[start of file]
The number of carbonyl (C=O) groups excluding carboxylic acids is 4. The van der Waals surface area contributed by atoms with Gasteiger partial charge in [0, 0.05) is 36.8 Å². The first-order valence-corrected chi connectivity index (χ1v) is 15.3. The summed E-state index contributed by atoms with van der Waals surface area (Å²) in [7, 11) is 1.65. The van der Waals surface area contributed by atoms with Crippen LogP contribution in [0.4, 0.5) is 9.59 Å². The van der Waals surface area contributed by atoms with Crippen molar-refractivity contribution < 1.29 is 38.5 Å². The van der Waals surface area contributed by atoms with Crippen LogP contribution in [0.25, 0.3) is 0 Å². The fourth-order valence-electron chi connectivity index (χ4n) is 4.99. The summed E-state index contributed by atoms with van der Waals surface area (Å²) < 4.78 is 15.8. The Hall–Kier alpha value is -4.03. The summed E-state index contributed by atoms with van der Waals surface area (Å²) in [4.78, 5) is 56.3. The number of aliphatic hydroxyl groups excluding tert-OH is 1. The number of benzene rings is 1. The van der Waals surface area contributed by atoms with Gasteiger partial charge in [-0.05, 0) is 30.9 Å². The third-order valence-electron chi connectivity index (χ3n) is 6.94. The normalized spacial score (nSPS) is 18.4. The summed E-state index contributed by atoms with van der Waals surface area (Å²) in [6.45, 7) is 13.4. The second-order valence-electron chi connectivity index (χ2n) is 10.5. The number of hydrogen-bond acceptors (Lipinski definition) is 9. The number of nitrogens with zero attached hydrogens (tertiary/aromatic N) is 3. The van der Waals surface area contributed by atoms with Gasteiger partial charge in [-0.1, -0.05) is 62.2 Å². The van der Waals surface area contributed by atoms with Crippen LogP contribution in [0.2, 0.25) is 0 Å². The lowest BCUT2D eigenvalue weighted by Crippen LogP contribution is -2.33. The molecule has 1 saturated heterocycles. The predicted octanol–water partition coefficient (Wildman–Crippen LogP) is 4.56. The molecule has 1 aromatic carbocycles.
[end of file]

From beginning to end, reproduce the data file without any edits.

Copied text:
The number of carbonyl (C=O) groups excluding carboxylic acids is 4. The van der Waals surface area contributed by atoms with Gasteiger partial charge in [0, 0.05) is 36.8 Å². The first-order valence-corrected chi connectivity index (χ1v) is 15.3. The summed E-state index contributed by atoms with van der Waals surface area (Å²) in [7, 11) is 1.65. The van der Waals surface area contributed by atoms with Crippen LogP contribution in [0.4, 0.5) is 9.59 Å². The van der Waals surface area contributed by atoms with Crippen molar-refractivity contribution < 1.29 is 38.5 Å². The van der Waals surface area contributed by atoms with Crippen LogP contribution in [0.25, 0.3) is 0 Å². The fourth-order valence-electron chi connectivity index (χ4n) is 4.99. The summed E-state index contributed by atoms with van der Waals surface area (Å²) < 4.78 is 15.8. The Hall–Kier alpha value is -4.03. The summed E-state index contributed by atoms with van der Waals surface area (Å²) in [4.78, 5) is 56.3. The number of aliphatic hydroxyl groups excluding tert-OH is 1. The number of benzene rings is 1. The van der Waals surface area contributed by atoms with Gasteiger partial charge in [-0.05, 0) is 30.9 Å². The third-order valence-electron chi connectivity index (χ3n) is 6.94. The normalized spacial score (nSPS) is 18.4. The summed E-state index contributed by atoms with van der Waals surface area (Å²) in [6.45, 7) is 13.4. The second-order valence-electron chi connectivity index (χ2n) is 10.5. The number of hydrogen-bond acceptors (Lipinski definition) is 9. The number of nitrogens with zero attached hydrogens (tertiary/aromatic N) is 3. The van der Waals surface area contributed by atoms with Gasteiger partial charge in [-0.1, -0.05) is 62.2 Å². The van der Waals surface area contributed by atoms with Crippen LogP contribution in [0.2, 0.25) is 0 Å². The lowest BCUT2D eigenvalue weighted by Crippen LogP contribution is -2.33. The molecule has 1 saturated heterocycles. The predicted octanol–water partition coefficient (Wildman–Crippen LogP) is 4.56. The molecule has 1 aromatic carbocycles.